Tea Infusion: Basic Techniques

Putting tealeaves into a Yixing teapot

Better tea infusion practices help you get the best from your tealeaves

Whether you are using a mug (note), a specialist tool or a plain old teapot, a proper procedure can maximize the taste potential of your tea selection.

Refer to the “Measurement” chapter for tea to water ratio and water temperature. Here, we shall discuss the basic steps and some variations in making tea.

For more efficient communication, we shall refer to the piece of teaware that you make tea in as the “pot” in this chapter.

The basic steps

  1. Set aside the needed amount of tealeaves

Adding tealeaves directly from the container can easily allow moisture and heat from the pot to degrade the rest of the tealeaves inside the container. If you are a very pragmatic person on a hurry, putting the required amount on a piece of paper, or even the palm of your other hand will do. A clean small dish for tealeaves would be ideal.

  1. Pre-warm the pot

The simplest way is too put hot water into the pot. Even a swirl of hot water is better than a cool pot. The closer the pot is brought to the needed water temperature for infusion, the smoother the texture of the resultant liquor, and the more coherent its various tastes.

  1. Put the tealeaves into the pot

Try to pile it up in the centre like a small mount, if you care to take the trouble. It really takes no more time than throwing them in without control. The way the tealeaves are piled actually makes some difference. This topic, like others in this chapter, will be discussed in more detail in articles concerning more infusion techniques.

  1. Optional step: blanch the leaves

This step is more crucial to matured teas and post-fermented teas. Gently, but quickly, add water at the required temperature to the leaves, ideally at around the circumference of the mount. Make sure the water is enough to submerge the leaves (I know, some leaves will float…). Drain.

  1. Infusion

Add water at the required temperature to the pot, around the perimeter of the main ball of tealeaves. Fill to the required depth and cover the lid for the infusion duration.

  1. Remove the tealeaves

Upon finishing the needed infusion time, separate the leaves from the water by either COMPLETELY decanting the liquor to the cups or a separate decanter, or removing the leaves from the pot.

  1. Enjoy the drink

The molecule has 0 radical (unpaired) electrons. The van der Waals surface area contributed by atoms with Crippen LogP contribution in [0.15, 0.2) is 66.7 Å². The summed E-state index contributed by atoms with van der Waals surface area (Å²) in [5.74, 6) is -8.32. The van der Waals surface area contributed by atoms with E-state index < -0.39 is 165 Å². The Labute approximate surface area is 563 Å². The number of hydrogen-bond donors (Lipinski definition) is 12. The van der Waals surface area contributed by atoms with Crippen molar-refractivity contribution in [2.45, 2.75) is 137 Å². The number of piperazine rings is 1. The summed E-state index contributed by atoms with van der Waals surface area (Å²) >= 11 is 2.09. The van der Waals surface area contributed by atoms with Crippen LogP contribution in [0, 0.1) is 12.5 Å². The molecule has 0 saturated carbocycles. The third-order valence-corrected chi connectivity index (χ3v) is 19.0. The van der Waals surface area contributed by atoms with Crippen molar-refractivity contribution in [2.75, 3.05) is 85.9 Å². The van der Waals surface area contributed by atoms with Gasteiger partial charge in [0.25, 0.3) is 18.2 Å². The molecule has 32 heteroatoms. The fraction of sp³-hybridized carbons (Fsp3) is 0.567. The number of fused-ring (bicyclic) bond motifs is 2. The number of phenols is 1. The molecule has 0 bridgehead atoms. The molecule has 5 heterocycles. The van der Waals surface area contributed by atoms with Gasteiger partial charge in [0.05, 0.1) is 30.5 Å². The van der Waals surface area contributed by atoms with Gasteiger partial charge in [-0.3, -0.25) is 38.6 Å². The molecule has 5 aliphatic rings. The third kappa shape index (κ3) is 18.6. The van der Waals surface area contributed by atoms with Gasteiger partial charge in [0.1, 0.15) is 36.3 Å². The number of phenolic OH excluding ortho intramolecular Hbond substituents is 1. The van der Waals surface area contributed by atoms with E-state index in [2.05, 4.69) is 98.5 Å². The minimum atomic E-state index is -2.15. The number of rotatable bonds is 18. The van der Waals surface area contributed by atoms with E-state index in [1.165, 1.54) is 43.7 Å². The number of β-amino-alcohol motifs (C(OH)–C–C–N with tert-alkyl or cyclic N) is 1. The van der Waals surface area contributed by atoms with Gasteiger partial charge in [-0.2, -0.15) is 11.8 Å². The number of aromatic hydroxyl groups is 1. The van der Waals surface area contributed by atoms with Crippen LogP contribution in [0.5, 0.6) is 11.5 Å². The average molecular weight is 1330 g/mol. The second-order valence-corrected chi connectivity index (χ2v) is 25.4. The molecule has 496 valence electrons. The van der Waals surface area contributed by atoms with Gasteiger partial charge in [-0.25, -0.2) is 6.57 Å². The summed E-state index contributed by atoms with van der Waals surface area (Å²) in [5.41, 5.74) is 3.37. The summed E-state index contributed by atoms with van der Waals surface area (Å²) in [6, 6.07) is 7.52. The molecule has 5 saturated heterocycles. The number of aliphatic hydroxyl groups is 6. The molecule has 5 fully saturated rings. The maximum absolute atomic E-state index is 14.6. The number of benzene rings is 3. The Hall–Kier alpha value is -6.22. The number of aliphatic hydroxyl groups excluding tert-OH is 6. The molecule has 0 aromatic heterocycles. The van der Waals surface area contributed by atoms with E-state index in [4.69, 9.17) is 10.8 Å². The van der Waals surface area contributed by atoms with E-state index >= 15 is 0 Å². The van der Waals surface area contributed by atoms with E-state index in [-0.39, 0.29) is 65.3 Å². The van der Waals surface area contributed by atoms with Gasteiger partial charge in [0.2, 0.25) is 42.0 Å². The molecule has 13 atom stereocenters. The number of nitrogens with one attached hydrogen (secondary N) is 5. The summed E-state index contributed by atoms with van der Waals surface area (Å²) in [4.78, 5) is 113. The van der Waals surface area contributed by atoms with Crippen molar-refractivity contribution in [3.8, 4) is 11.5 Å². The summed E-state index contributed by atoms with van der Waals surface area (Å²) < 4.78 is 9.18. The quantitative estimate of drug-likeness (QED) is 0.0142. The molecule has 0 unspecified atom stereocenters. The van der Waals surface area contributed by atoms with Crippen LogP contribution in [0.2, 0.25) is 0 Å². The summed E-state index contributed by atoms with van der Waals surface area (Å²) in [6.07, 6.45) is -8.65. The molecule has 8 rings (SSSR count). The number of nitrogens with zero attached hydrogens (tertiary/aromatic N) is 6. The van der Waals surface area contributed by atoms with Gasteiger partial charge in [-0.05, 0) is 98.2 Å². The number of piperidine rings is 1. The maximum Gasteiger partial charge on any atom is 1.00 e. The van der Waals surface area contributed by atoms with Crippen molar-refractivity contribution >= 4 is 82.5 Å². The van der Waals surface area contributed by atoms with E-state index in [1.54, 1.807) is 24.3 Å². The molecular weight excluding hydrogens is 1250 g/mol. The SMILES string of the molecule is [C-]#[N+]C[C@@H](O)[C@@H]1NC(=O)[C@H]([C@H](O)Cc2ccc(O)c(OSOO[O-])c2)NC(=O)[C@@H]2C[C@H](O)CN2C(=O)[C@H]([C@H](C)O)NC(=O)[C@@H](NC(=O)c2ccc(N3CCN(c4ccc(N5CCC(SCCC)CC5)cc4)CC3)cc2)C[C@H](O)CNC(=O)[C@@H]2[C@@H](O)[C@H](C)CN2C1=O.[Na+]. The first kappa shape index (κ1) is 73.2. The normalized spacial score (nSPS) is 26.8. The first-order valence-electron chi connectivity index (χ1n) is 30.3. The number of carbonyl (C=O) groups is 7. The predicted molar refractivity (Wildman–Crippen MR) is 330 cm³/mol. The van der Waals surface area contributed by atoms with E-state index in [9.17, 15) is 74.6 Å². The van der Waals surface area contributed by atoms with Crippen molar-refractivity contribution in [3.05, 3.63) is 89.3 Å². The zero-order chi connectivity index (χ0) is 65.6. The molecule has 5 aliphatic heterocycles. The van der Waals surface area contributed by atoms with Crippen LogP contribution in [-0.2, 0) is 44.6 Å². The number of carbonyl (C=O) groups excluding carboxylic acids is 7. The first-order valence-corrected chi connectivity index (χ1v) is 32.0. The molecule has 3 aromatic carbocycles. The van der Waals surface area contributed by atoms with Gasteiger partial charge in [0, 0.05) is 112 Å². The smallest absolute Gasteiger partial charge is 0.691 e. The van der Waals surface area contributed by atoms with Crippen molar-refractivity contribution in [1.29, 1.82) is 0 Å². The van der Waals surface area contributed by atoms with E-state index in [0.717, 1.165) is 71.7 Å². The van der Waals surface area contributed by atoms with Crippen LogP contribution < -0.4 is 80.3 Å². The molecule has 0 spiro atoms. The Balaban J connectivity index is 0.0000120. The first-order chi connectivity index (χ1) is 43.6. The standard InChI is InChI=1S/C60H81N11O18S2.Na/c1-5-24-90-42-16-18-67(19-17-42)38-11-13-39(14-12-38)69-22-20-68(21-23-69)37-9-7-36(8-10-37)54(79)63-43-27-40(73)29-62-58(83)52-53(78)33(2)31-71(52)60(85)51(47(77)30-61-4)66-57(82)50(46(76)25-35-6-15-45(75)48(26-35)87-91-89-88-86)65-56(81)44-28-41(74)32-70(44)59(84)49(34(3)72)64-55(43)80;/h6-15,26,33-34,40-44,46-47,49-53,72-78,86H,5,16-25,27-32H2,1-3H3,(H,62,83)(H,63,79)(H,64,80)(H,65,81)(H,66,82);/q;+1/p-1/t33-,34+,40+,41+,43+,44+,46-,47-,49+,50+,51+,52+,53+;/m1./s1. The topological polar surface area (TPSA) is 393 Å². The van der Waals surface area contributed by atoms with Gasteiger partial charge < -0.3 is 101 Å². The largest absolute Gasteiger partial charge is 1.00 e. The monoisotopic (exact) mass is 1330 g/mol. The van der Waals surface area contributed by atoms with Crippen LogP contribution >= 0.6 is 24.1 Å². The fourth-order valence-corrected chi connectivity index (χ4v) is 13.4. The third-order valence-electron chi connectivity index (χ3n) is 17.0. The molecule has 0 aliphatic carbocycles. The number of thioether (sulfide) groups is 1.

Enjoy the aroma, and then the taste by gently slurping in the liquor while it is still hot, but not scalding. A burnt tongue is a numb tongue and a pitiful one. Drinking a tea cold is like enjoying a flower when the petals are withered.

A tea may show itself differently when steeped in a different way. Here are two other common approaches that some aficionados would practice with certain selections.

Top Drop Technique

The basic concept is to let the pot at room temperature take up and even out the heat of the water before actual infusion. It’s pretty much like pre-warming the pot (note), except that the water remains in the pot.

If you have a thermometer, you can take the temperature of the water after a few seconds it is put into the pot. Stick to the use of this pot so you have a good understanding of how the water cools down in it to match your tea choice.

  1. Fill the pot with water at a higher temperature than recommended for the leaves
  2. Let stand for a couple of seconds, or more if you want it to cool down further
  3. Measure out the amount of required tealeaves meanwhile
  4. Drop the leaves, a few at a time, very gradually into the pot, covering the whole water surface
  5. Cover the pot and let steep for the required time

Sandwich Technique

This is use mostly when one wants to infuse the tea at a lower temperature for a long duration but want to bring back some higher notes in the tea and some heat in the end. It is also a technique preferred by some green tea drinkers who consider the infusion results better this way.

  1. Half fill the pot with hot water and let cool
  2. Measure out the amount of required tealeaves meanwhile
  3. Drop the leaves, a few at a time, very gradually into the pot, covering the whole water surface
  4. Cover the pot and steep for 80% of the required infusion time. Some people prefer not to cover to maintain a greener colour for green teas
  5. Fill the pot with hot water slowly, avoid hitting the leaves in the middle
  6. Cover the pot and let steep for the remaining required time
note
When you use an infuser mug as a pot, remember to have the infuser fit in the mug during these steps. Withdraw it only after the steeping is done.

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